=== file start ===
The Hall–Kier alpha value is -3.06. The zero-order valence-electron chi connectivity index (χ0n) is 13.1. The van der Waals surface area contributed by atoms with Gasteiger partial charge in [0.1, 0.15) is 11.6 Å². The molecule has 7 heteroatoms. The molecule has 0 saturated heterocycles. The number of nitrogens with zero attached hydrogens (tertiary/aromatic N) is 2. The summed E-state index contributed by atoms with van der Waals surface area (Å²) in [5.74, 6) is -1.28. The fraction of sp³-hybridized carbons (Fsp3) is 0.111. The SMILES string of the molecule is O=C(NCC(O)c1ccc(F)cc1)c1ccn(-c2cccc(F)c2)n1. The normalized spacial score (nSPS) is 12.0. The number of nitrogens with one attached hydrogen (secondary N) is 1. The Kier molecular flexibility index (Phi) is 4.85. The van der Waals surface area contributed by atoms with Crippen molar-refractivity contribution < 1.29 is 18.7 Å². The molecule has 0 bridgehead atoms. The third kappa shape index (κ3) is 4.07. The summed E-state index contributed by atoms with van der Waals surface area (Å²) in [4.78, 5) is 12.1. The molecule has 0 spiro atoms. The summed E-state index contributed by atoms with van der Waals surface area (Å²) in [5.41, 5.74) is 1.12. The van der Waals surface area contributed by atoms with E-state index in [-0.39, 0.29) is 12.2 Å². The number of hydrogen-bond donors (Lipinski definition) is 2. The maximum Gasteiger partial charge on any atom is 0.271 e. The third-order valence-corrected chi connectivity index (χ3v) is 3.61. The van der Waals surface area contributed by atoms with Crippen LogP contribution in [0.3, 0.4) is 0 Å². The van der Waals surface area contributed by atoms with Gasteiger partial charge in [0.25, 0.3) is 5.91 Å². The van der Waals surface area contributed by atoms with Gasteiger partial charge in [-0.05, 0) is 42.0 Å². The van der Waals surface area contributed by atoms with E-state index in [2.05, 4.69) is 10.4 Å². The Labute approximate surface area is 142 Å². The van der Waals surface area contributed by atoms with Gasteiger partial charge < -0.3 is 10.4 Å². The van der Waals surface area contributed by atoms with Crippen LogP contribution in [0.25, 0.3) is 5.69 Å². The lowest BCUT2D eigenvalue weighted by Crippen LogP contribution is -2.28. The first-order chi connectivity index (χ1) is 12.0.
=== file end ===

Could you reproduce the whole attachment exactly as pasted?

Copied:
The Hall–Kier alpha value is -3.06. The zero-order valence-electron chi connectivity index (χ0n) is 13.1. The van der Waals surface area contributed by atoms with Gasteiger partial charge in [0.1, 0.15) is 11.6 Å². The molecule has 7 heteroatoms. The molecule has 0 saturated heterocycles. The number of nitrogens with zero attached hydrogens (tertiary/aromatic N) is 2. The summed E-state index contributed by atoms with van der Waals surface area (Å²) in [5.74, 6) is -1.28. The fraction of sp³-hybridized carbons (Fsp3) is 0.111. The SMILES string of the molecule is O=C(NCC(O)c1ccc(F)cc1)c1ccn(-c2cccc(F)c2)n1. The normalized spacial score (nSPS) is 12.0. The number of nitrogens with one attached hydrogen (secondary N) is 1. The Kier molecular flexibility index (Phi) is 4.85. The van der Waals surface area contributed by atoms with Crippen molar-refractivity contribution < 1.29 is 18.7 Å². The molecule has 0 bridgehead atoms. The third kappa shape index (κ3) is 4.07. The summed E-state index contributed by atoms with van der Waals surface area (Å²) in [4.78, 5) is 12.1. The molecule has 0 spiro atoms. The summed E-state index contributed by atoms with van der Waals surface area (Å²) in [5.41, 5.74) is 1.12. The van der Waals surface area contributed by atoms with E-state index in [-0.39, 0.29) is 12.2 Å². The number of hydrogen-bond donors (Lipinski definition) is 2. The maximum Gasteiger partial charge on any atom is 0.271 e. The third-order valence-corrected chi connectivity index (χ3v) is 3.61. The van der Waals surface area contributed by atoms with Crippen LogP contribution in [0.3, 0.4) is 0 Å². The van der Waals surface area contributed by atoms with Gasteiger partial charge in [0.25, 0.3) is 5.91 Å². The van der Waals surface area contributed by atoms with Gasteiger partial charge in [-0.05, 0) is 42.0 Å². The van der Waals surface area contributed by atoms with E-state index in [2.05, 4.69) is 10.4 Å². The Labute approximate surface area is 142 Å². The van der Waals surface area contributed by atoms with Gasteiger partial charge < -0.3 is 10.4 Å². The van der Waals surface area contributed by atoms with Crippen LogP contribution in [0.25, 0.3) is 5.69 Å². The lowest BCUT2D eigenvalue weighted by Crippen LogP contribution is -2.28. The first-order chi connectivity index (χ1) is 12.0.